What Exactly Are Hemorrhoids and How Do They Develop?


Hemorrhoids, often referred to as piles, are swollen veins in the rectal area or around the anus. They can develop internally, within the rectum, or externally, under the skin around the anus. While hemorrhoids are a common condition, many people are unaware of what they are and how they develop. Hemorrhoids can cause discomfort, itching, pain, and bleeding, affecting millions of people worldwide. Understanding the causes and development of hemorrhoids is essential for effective management and prevention of this common medical condition.

What Are Hemorrhoids?

Hemorrhoids are vascular structures located in the anal canal and rectum that help control bowel movements. When the veins in these areas become swollen or inflamed, they can form hemorrhoids. Hemorrhoids can be classified into two main types: internal hemorrhoids, which develop inside the rectum, and external hemorrhoids, which form under the skin around the anus. Internal hemorrhoids are typically painless but may cause bleeding during bowel movements, while external hemorrhoids can be painful and may cause discomfort, itching, or bleeding.

Development of Hemorrhoids

Hemorrhoids develop when the veins in the anal canal or rectum become swollen or inflamed due to increased pressure or strain. Several factors can contribute to the development of hemorrhoids, including constipation, straining during bowel movements, prolonged sitting or standing, obesity, pregnancy, and aging. When pressure is exerted on the veins in the anal canal, such as during straining to pass stool or lifting heavy objects, it can cause the veins to swell and bulge, leading to the formation of hemorrhoids. Chronic constipation or diarrhea can also contribute to the development of hemorrhoids by causing repeated straining during bowel movements.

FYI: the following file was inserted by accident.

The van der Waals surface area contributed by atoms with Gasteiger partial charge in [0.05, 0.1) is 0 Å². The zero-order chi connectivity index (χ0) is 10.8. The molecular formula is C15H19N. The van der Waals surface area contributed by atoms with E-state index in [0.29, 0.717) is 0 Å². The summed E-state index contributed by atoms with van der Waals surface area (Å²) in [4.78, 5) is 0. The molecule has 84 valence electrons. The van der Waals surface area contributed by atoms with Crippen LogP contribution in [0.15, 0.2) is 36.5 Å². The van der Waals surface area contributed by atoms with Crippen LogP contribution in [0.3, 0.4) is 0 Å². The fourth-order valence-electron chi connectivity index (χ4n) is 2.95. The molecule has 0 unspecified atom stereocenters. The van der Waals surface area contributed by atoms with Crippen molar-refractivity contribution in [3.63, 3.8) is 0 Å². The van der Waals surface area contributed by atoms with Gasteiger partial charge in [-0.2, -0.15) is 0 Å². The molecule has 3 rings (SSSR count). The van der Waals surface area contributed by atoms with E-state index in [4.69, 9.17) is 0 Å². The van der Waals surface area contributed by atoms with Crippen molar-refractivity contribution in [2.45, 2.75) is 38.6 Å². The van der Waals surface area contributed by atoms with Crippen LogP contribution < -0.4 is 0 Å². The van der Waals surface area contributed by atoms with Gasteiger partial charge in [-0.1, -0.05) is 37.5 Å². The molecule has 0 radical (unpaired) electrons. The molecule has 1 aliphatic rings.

Risk Factors for Hemorrhoids

Certain factors can increase the risk of developing hemorrhoids. These include a sedentary lifestyle, a diet low in fiber, obesity, pregnancy, aging, and a family history of hemorrhoids. Individuals who sit or stand for prolonged periods, lift heavy objects regularly, or have chronic constipation or diarrhea are also at higher risk of developing hemorrhoids. Pregnant women are particularly susceptible to hemorrhoids due to increased pressure on the pelvic area and hormonal changes that can weaken the veins in the rectal area. Additionally, aging can weaken the tissues and muscles supporting the veins, making older adults more prone to developing hemorrhoids.

Symptoms of Hemorrhoids

The symptoms of hemorrhoids can vary depending on the type and severity of the condition. Internal hemorrhoids may cause bleeding during bowel movements, often characterized by bright red blood on toilet paper or in the toilet bowl. External hemorrhoids, on the other hand, can cause pain, discomfort, itching, or swelling around the anus. Some individuals may experience a sensation of fullness or incomplete evacuation after bowel movements due to the presence of hemorrhoids. In severe cases, hemorrhoids can prolapse, or protrude outside the anus, leading to further discomfort and complications.

Diagnosis and Treatment

Diagnosing hemorrhoids typically involves a physical examination of the anal area and a review of the patient’s medical history and symptoms. In some cases, additional tests such as a digital rectal exam, sigmoidoscopy, or colonoscopy may be recommended to rule out other conditions or evaluate the extent of the hemorrhoids. Treatment for hemorrhoids often focuses on relieving symptoms and reducing discomfort. This may include lifestyle modifications such as increasing fiber intake, drinking plenty of fluids, and avoiding straining during bowel movements. Over-the-counter medications such as topical creams, ointments, or suppositories may also provide relief from pain, itching, and inflammation. In severe cases or when conservative measures fail to provide relief, surgical procedures such as hemorrhoidectomy or rubber band ligation may be recommended to remove or shrink the hemorrhoids.

Prevention of Hemorrhoids

Preventing hemorrhoids involves adopting healthy lifestyle habits and avoiding behaviors that increase the risk of developing the condition. This includes maintaining a diet rich in fiber and staying hydrated to promote regular bowel movements and prevent constipation. Regular exercise can also help improve bowel function and reduce the risk of hemorrhoids. Additionally, avoiding prolonged sitting or standing, practicing good anal hygiene, and using gentle wiping techniques after bowel movements can help prevent irritation and inflammation of the anal area. Pregnant women should take steps to manage constipation and avoid straining during bowel movements to reduce the risk of developing hemorrhoids during pregnancy.


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